Spanish teachers look to personalize curriculum


With students and teachers learning to adapt to their new social- distancing environment, Spanish classes have shifted their content to address issues concerning students personal lives at home. Teachers like Patricia Flores look to help students embrace the situation positively, while learning about Spanish words and phrases relevant to real world issues.

Erika Pernis, Guest Contributer

PAP Spanish II teachers, including Patricia Flores, are using a different approach that helps to personalize students’ learning and teach them to embrace current challenges while positively contributing to their communities. 

“As World Language teachers, we believe in integrating real-life examples to bring our community matters and our world issues to our classroom for students to become more aware of how their actions impact others,” Flores said via email. “At the end of the week, students will present information about health problems and offer solutions with supporting details and examples by creating a Public Service Announcement video to demonstrate, compare and contrast, or inform others.”

For freshman Grant Carlisle, the connection between Spanish and reality has helped better his understanding of the course.

“I feel like the vocabulary this week was easier to understand because it related to something that was currently happening,” Carlisle said via text. “They were terms I was basically already hearing every day so putting them into sentences and speaking were both overall less complicated more interesting.”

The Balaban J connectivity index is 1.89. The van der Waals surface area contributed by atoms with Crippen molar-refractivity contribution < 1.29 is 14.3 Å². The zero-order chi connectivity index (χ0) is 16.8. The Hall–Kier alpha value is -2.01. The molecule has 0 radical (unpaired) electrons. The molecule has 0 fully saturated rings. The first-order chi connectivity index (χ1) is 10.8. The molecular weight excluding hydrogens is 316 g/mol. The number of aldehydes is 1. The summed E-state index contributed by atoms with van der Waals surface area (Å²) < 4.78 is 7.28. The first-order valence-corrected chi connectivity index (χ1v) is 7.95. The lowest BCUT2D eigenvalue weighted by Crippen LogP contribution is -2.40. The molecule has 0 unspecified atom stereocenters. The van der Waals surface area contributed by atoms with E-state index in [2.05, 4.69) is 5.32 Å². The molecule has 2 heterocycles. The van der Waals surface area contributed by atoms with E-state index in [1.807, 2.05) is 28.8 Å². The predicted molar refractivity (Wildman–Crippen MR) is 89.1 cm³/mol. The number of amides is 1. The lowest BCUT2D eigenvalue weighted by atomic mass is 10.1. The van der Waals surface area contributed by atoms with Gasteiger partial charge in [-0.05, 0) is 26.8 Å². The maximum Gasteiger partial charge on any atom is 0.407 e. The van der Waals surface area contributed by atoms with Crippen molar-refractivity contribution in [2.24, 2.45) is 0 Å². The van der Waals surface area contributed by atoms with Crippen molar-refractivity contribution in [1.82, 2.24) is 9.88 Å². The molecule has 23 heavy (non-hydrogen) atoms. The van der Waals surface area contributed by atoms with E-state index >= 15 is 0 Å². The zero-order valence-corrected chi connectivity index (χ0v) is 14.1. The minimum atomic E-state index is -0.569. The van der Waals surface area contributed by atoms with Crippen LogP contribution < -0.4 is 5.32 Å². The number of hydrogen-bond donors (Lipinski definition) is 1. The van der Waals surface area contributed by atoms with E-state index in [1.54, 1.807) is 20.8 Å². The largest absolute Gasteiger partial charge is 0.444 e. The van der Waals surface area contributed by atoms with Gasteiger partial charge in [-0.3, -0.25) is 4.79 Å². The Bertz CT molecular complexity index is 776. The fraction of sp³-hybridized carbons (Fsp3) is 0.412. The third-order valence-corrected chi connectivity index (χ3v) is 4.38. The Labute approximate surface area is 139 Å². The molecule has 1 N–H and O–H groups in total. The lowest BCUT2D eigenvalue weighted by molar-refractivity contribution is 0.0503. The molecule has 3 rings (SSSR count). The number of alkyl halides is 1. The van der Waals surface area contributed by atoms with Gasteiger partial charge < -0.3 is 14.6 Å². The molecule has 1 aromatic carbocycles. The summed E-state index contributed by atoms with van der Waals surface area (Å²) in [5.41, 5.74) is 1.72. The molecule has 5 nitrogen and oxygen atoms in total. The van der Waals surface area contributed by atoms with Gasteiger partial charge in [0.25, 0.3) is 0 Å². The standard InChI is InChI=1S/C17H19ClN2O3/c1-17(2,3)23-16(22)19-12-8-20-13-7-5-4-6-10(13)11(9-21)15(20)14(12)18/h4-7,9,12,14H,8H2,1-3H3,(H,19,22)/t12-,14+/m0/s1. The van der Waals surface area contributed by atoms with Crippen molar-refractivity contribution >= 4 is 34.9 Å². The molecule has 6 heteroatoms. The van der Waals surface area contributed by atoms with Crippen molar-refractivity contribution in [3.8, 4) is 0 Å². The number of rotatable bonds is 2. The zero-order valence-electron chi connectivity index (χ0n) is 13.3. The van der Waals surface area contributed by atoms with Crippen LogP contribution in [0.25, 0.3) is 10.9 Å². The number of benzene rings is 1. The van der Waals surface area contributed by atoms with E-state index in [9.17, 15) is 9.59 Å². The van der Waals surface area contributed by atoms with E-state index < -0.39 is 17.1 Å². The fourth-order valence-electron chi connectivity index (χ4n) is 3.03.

Students were even able to pick an assignment from a choice board and create an entertaining activity of their choice. Options included poems, posters, paintings, or a funny video.

“I think most students like interactive learning rather than a textbook reading and taking notes,” freshman Riya Khosla said. “Learning from more of a creative point of view makes me usually remember the material better.”

Stay-at-home orders can be overwhelming for students like freshman Saesha Dravekar, so teaching about the importance of taking care of yourself has been useful.

“Remembering self-care is very necessary but can be difficult especially at a time like this,” Dravekar said via text. “It’s nice that the Spanish teachers are putting in lessons that teach us to stay motivated and healthy.”

Flores also sees this week as a way to educate students about their mental health during this difficult time.Eric

“We care about our students and we miss them. We only imagine what they are going through, and some of us, with children of our own, can see the challenges from our own home,” Flores said. “So, we wanted to help students to learn how to take care of their mental health during this pandemic.”